Brees Forever Changed our Expectations for Football

Photo Credit: Derick E. Hingle-USA TODAY Sports

For the fourth straight postseason in the New Orleans Saints experienced a heartbreaking exit and fans feel this one much heavier because there is a growing sense of understanding that franchise quarterback Drew Brees has taken the field for the last time. 

On Sunday, the Saints seemed to be on their way to the NFC Championship but a fumble by tight end Jared Cook in the second half turned possession over to Tom Brady and the Tampa Bay Buccaneers and the wheels fell off quickly. Instead of being up 27-13, the Saints found themselves defeated with a final score of 30-20 three Brees interceptions later. This era went as far as it could go for 15 years and the gas ran out on Sunday. 

For someone that will likely become a member of the NFL Hall-of-Fame, that is not how Saints fans wanted to see Brees, at age 42, go out. Although Brees’ decision is not yet official and he has said that he is weighing his options, returning no longer seems plausible. The throws are becoming shorter and the team has no room to add any more help. Even without Brees, the Saints are projected to have to manage a complicated salary cap situation. To fix the Saints for the foreseeable future financially, it appears practical that the time for retirement has arrived and the organization might have to say some tough goodbyes to other beloved players as well. 

This is where the road ends. 

The end is a painful one but it needs to not overshadow the Brees era in New Orleans as a whole.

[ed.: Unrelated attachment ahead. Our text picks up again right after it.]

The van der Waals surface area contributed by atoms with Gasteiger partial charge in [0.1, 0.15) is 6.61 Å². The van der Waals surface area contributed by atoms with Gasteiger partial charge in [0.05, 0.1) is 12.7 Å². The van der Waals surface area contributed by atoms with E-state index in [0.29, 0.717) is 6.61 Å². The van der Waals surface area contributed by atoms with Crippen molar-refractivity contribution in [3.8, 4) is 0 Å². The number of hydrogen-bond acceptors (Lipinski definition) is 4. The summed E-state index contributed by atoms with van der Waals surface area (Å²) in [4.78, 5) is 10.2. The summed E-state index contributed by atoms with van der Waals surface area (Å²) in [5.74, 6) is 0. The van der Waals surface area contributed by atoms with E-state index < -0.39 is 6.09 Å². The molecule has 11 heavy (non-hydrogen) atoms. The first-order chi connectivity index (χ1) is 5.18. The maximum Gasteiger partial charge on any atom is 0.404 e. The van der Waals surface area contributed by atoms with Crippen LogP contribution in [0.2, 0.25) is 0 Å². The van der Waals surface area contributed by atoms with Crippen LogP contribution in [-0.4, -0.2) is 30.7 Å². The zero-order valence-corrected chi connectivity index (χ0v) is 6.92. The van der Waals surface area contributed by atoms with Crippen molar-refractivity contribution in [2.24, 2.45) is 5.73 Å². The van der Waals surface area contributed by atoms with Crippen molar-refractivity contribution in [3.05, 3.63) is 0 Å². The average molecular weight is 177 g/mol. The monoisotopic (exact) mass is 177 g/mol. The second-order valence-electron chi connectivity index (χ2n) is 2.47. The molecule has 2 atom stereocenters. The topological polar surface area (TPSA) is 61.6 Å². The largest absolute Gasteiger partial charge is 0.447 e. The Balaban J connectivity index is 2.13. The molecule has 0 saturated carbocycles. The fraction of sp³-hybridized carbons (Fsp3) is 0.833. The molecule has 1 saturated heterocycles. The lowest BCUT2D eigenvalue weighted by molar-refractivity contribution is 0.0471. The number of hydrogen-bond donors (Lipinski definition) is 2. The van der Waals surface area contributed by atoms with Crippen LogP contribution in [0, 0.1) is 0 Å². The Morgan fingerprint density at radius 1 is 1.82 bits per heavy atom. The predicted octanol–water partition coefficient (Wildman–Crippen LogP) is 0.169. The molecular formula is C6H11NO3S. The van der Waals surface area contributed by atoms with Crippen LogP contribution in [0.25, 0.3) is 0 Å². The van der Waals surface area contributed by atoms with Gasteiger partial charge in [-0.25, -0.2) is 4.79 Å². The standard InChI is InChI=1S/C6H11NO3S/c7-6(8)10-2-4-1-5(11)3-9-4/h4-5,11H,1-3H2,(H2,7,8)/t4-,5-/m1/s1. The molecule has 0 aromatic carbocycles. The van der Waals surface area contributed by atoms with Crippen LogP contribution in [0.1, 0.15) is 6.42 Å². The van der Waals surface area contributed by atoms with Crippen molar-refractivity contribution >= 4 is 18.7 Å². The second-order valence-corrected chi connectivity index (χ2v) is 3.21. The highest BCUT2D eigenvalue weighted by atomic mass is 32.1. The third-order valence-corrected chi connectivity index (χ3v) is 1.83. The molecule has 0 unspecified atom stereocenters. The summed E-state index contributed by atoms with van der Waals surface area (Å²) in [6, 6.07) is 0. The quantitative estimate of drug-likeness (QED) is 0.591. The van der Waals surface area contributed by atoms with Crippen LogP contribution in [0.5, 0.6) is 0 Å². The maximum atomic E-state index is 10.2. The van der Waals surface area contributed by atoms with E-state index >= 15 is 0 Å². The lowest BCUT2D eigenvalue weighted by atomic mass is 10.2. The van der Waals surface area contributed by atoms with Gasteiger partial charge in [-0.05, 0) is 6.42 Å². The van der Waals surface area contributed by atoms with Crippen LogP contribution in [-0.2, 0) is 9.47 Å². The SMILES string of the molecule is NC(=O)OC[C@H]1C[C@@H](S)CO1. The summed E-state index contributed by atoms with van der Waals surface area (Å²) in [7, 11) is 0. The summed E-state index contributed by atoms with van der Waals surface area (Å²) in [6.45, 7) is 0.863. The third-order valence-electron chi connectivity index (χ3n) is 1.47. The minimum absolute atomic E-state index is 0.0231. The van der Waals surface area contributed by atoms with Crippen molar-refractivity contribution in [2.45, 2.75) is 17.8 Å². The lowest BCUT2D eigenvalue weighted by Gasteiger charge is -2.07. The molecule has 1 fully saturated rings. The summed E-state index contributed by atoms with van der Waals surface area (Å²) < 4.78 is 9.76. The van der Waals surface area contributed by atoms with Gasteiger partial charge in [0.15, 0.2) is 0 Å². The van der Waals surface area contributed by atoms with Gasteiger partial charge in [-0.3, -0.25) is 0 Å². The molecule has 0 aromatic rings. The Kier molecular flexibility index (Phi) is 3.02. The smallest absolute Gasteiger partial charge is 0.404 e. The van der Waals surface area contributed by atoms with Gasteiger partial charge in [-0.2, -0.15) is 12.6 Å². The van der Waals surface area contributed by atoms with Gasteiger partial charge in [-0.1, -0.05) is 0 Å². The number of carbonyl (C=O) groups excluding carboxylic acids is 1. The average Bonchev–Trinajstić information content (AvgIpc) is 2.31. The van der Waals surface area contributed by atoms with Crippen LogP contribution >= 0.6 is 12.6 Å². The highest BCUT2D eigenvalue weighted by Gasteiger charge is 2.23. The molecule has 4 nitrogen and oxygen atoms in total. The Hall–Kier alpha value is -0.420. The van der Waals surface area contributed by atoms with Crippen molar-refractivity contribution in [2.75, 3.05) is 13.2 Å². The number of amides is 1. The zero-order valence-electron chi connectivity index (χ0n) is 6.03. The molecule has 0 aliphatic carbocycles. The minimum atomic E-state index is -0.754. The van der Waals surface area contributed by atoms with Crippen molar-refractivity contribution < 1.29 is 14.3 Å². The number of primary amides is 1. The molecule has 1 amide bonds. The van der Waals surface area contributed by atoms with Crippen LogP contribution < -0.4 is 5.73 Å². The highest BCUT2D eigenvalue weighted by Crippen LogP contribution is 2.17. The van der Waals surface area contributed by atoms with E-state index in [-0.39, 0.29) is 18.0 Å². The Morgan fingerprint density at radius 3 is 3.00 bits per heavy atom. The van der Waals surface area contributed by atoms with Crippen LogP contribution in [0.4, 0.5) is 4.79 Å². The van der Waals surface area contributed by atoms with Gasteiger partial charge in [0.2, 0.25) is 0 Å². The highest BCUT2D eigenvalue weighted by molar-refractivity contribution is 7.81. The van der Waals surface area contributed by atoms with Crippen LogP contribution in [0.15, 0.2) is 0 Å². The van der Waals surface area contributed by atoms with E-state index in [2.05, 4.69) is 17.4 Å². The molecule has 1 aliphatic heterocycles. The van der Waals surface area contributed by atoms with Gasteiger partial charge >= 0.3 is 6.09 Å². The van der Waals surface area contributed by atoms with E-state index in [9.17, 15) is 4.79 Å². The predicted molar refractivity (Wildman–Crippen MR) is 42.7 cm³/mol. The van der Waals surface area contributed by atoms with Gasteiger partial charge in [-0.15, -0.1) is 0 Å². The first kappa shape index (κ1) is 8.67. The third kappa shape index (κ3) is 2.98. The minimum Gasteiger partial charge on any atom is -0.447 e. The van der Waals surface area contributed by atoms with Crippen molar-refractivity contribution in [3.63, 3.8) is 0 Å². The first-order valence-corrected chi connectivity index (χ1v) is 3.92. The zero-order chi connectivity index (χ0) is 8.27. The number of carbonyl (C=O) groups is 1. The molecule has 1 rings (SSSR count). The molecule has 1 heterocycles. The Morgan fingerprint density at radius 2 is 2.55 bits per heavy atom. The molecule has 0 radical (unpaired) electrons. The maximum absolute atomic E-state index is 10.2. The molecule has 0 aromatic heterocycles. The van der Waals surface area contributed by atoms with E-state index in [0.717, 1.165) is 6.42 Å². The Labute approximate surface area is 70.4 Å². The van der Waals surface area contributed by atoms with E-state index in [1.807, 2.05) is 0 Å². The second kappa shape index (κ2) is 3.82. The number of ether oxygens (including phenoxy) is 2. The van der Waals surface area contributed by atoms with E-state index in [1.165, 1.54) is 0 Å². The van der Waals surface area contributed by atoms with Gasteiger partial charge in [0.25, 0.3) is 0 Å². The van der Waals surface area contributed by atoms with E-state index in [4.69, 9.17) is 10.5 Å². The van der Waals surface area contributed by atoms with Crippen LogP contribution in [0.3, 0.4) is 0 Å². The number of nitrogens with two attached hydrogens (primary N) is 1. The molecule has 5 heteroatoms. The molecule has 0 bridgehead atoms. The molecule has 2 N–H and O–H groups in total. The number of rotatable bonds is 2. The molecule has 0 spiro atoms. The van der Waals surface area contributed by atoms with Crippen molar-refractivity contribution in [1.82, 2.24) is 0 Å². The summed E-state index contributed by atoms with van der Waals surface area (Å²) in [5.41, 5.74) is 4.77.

Before Brees, the franchise only had one playoff win in history that came on Dec. 30, 2000, as quarterback Aaron Brooks led the Saints over the St. Louis Rams with a final score of 31-28. The Saints were founded in 1967 and did not earn a trip to the playoffs until over 20 years later on Jan. 3, 1988, against the Minnesota Vikings. In all of the years prior to the arrival of Brees, there was dancing in the streets all over the Gulf Coast if the Saints could muster up enough effort to go 7-9. That’s how low times could get for the Saints, also known as the “Ain’ts”, lovable losers from the Big Easy. 

Brees brought star power to the Saints, something the franchise had never truly experienced before. Archie Manning, the father of Peyton and Eli, was the closest thing to a franchise star the Saints had before Brees. His best record as a Saint was 8-8 and fans always said that if he was on a team with a better offensive line he could have “done things.” Texas running back Ricky Williams was drafted high in 1999 with much fanfare and was poised to be one of the best running backs in the league. However, he quickly had become discontent and demanded a trade. Williams’ replacement, Duece McAllister, was a league-leading rusher but still didn’t experience the accolades that Brees would go on to achieve in his career.